McIntosh Laboratory: Ultimate Theater Room, Bjorn's Audio - Video, San Antonio
Click here for an overview of the "Music Matters" event at Bjorn's: www.avguide.com/blog/1st-annual-“music-matters”-event-bjorn’s-audio-–-video-san-antonio
James (“Jim”) Ludoviconi, McIntosh senior dealer support manager, was on hand to describe (and demonstrate) the mighty McIntosh Reference System/MT10, which, with a retail price of approximately $225,000, easily qualified as the most expensive stereo system on display at the event. The system included giant McIntosh XRT 2K line array speakers (with, gulp, 110 drivers each), a pair of 2000-watt MC2KW monoblock amplifiers (each amp comprises three massive chassis), the C1000 tube/solid-state preamp (again comprising three chassis), the MCD1000 CD transport (or “CD turntable,” as McIntosh calls it), the MCA1000 DAC, and the MT10 turntable. Those of you who have seen McIntosh gear in operation in a darkened room know that the firm’s components are famous for their aqua-colored panel lights and meters, and for their glowing blue-green McIntosh logos. Well, Ludoviconi turned the lights down low as he played the McIntosh system and attendees were thus confronted with the mind-blowing image of a veritable mountain (a whopping twelve chassis’s worth) of gleaming Mac gear.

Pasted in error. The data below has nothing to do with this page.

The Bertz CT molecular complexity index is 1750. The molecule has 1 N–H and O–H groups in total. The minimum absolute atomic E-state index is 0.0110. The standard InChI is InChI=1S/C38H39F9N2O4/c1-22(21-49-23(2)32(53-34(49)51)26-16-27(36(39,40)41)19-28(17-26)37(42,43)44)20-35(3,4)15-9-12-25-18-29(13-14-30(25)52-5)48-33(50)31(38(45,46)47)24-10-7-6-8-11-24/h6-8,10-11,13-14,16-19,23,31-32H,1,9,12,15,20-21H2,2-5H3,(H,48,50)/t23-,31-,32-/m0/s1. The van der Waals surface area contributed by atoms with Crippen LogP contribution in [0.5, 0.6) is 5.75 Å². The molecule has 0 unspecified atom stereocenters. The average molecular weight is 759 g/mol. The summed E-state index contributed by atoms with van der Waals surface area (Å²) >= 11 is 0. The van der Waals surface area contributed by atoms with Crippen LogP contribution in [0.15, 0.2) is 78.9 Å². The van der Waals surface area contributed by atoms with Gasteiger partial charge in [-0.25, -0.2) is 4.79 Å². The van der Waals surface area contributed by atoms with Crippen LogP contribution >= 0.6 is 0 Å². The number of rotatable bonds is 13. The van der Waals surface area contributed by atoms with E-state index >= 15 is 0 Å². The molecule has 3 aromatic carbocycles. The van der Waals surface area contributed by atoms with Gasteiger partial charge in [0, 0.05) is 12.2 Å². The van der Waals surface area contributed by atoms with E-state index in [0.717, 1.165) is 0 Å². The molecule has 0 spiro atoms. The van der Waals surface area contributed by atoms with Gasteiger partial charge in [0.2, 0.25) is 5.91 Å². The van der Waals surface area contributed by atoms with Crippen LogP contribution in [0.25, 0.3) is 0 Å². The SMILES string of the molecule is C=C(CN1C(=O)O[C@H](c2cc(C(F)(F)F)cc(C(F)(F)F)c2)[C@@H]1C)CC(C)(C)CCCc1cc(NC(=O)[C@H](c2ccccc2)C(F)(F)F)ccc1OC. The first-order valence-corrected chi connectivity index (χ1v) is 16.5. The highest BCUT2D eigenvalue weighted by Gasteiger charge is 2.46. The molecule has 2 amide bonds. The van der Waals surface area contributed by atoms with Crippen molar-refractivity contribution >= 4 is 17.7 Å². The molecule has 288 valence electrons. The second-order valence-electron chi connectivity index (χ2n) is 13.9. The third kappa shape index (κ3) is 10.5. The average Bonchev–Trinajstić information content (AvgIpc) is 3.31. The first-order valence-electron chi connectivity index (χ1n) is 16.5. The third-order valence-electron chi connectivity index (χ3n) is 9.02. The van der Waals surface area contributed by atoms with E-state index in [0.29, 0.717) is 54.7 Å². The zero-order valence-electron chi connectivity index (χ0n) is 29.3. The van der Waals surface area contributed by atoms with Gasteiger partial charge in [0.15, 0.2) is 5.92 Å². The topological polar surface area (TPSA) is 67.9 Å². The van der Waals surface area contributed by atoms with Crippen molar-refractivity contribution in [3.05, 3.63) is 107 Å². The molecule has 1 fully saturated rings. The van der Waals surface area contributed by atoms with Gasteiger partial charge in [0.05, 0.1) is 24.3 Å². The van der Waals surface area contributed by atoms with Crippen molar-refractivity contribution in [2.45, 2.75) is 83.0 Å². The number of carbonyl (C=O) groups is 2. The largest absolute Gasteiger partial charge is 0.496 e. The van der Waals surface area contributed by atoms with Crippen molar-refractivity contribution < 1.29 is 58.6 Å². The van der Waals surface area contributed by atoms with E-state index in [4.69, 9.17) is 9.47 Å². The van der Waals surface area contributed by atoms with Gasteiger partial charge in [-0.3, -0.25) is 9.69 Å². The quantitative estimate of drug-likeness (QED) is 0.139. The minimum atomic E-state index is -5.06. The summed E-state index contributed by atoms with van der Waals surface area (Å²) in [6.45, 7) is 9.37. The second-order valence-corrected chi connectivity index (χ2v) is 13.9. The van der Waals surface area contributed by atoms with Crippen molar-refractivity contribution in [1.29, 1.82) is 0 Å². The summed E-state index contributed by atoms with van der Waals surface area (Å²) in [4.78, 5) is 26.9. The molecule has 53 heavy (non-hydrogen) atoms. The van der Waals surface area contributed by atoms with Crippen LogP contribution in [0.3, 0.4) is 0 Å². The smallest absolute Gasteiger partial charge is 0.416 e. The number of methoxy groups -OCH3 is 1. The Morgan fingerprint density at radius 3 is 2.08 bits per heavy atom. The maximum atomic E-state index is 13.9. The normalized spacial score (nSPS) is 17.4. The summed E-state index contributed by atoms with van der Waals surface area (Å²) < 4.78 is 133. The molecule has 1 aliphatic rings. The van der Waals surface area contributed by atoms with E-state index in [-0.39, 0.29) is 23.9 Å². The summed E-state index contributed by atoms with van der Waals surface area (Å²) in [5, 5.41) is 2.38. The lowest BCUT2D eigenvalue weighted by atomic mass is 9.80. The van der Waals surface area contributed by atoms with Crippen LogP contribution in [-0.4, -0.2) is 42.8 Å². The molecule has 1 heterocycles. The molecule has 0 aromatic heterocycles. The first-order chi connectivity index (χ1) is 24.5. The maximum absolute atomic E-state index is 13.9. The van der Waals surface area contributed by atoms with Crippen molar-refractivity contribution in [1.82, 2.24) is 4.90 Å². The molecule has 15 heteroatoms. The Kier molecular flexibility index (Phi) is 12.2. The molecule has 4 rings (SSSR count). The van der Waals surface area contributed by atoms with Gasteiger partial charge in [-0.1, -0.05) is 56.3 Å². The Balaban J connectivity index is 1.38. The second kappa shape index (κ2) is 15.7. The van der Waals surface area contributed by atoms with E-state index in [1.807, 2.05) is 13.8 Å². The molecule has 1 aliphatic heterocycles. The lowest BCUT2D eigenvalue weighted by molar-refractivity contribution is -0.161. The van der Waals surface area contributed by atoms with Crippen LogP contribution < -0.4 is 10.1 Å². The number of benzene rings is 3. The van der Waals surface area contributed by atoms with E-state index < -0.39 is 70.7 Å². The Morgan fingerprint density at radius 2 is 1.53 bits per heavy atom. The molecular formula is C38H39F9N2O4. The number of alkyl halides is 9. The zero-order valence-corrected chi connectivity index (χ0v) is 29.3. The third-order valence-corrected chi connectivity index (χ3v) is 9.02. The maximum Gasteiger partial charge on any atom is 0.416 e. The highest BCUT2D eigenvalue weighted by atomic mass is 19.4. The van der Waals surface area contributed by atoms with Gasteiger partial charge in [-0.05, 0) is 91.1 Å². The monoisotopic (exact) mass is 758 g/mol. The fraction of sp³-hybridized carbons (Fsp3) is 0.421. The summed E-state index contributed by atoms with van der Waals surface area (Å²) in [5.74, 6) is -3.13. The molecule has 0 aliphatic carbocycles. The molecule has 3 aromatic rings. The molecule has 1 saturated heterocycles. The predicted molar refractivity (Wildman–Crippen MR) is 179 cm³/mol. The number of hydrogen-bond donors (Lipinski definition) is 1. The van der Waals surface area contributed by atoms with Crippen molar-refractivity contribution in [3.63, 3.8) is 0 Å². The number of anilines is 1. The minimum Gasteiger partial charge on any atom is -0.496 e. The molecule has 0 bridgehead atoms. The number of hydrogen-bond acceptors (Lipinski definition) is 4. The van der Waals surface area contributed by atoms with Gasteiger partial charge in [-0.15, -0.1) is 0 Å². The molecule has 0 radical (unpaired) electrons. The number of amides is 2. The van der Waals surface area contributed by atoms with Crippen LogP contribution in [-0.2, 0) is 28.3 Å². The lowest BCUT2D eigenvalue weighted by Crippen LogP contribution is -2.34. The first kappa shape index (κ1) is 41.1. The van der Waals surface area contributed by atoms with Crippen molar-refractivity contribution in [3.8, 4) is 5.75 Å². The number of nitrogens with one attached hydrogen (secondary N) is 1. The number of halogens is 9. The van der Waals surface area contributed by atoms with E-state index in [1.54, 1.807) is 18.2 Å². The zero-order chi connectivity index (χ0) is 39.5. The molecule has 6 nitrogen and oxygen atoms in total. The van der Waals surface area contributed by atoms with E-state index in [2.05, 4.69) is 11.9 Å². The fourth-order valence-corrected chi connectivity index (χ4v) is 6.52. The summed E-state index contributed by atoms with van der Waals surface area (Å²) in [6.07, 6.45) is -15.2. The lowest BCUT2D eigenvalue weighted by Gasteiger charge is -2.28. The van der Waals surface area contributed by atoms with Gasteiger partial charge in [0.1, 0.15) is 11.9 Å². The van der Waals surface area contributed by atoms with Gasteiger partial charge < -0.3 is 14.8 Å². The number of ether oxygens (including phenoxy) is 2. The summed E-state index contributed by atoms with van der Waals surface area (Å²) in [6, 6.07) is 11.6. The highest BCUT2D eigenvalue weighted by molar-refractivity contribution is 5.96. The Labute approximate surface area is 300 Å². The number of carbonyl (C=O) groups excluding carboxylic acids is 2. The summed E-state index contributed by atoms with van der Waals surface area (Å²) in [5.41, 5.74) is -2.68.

I don’t really have space to go into any sort of detailed analysis of the sound of the McIntosh system, but I will say that two of its more impressive characteristics are an ability to retrieve plenty of low-level detail while at the same time being able to take huge dynamic swells in stride. Both characteristics were much in evidence when storeowner Bjorn Dymdahl put on a favorite recording (one of the recent Michael Tilson Thomas/San Francisco releases) of Mahler’s Symphony No. 3. The big Macs have serious dynamic clout!